4. Thinking about the principles of liberty and equality, and this can apply to any given challenge (fiscal, social, etc…), how can they both be promoted to ensure that the “unalienable rights” of all Americans are protected?
Yes, I think the principles of liberty and equality can both be promoted to ensure that the rights of all Americans are protected. However, these two principles are not always in alignment, and so there is a constant need to balance them. Liberty promotes each individual to do and act as they choose, but that can clash with equality when an individual’s liberty infringes on another’s. So similar to so many pillars of our democracy, these two principles need to be held in equilibrium through constant checks and balances. Too much liberty, and equality is put at risk. Too much equality, and one might be infringing on liberty. Our nation was founded on a series of compromises (big states vs. small states, federalism, etc.) and this balance between liberty and equality is another one of those compromises. Neither liberty or equality is absolute, and it is the job of our society—and our elected officials—to ensure that there is proper balance between the two.
5. Let’s assume that something called “class warfare” exists. If so, who has been winning? For how long? And in whose interest is it to continue the war?
If class warfare is alluding continued income inequality, then I believe we as a society must continue to make a concerted effort to reduce the growing gap in income. It remains in the interest of those who benefit the most from income inequality to continue policies that widen this gap. Those who have a financial interest (the top of the inequality scale) would have the greatest incentive to advocate for keeping the status quo which in large part benefits them.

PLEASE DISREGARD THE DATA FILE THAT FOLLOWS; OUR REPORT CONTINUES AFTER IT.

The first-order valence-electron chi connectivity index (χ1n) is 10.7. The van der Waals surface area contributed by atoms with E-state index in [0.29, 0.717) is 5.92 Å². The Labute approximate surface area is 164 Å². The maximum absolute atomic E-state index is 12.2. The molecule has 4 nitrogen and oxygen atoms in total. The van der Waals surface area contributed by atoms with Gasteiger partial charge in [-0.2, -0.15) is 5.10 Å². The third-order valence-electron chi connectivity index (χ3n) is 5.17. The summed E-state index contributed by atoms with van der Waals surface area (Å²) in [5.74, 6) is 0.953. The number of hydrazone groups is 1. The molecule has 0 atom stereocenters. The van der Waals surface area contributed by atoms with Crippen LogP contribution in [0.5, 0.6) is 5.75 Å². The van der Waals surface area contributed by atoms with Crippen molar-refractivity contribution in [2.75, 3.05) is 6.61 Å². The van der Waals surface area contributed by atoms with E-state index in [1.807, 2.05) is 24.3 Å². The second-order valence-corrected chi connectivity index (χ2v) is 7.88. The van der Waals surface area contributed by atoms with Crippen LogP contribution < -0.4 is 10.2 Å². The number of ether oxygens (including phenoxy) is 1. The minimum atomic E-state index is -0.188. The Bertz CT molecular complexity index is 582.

6. Considering the UN’s sustainable development goals which refer to gender equality as a “fundamental human right,” how is America performing when it comes to promoting gender equality and what specific steps can and should be taken to secure true gender equality in the United States?
I agree that gender equality is a fundamental human right, and it is one that we in the United States have not fully resolved. The US can and must do more to advance gender equality. Much gender inequity remains: for example, there are far fewer women serving in elected office, the pay gap remains between men and women, and there continues to be a gap in other areas like healthcare (i.e. why women had to pay higher premiums in the past because they could become pregnant). One step that can be undertaken is ensuring greater transparency in wages and salaries; this would help women earn or negotiate to be more equivalent to their male counterparts. Another step that can be taken is to provide greater support to women want to enter fields where they are underrepresented; this could include greater training and educational support in the STEM fields, which fewer women than men currently pursue. In the US, we must strive to advance gender equity in order to serve as an example for other developing nations as well.
7. Many LGBTQIA Americans have expressed concerns that the current Administration (and those who view the world similarly) are dedicated to rolling back recent legal protections fought for, and recognized, in this country. What steps can and should be taken to safeguard the rights of LGBTQIA citizens to participate fully in the “pursuit of happiness” stated in our Declaration of Independence?
I think it is important for us to help safeguard the rights of LGBTQIA residents because of ongoing rollbacks of recent advancements that have made on the federal level. As a result, it has become critically important for the state to undertake measures that are going help ensure that LGBTQIA residents feel safe. In Maryland, we have made many advancements over the last few years, including passing marriage equality, allowing transgender individuals to request updated birth certificates, and allowing individuals to use a bathroom of their own choosing. We must continue to look for potential opportunities to protect our LGBTQIA community and also address any new or ongoing concerns of discrimination.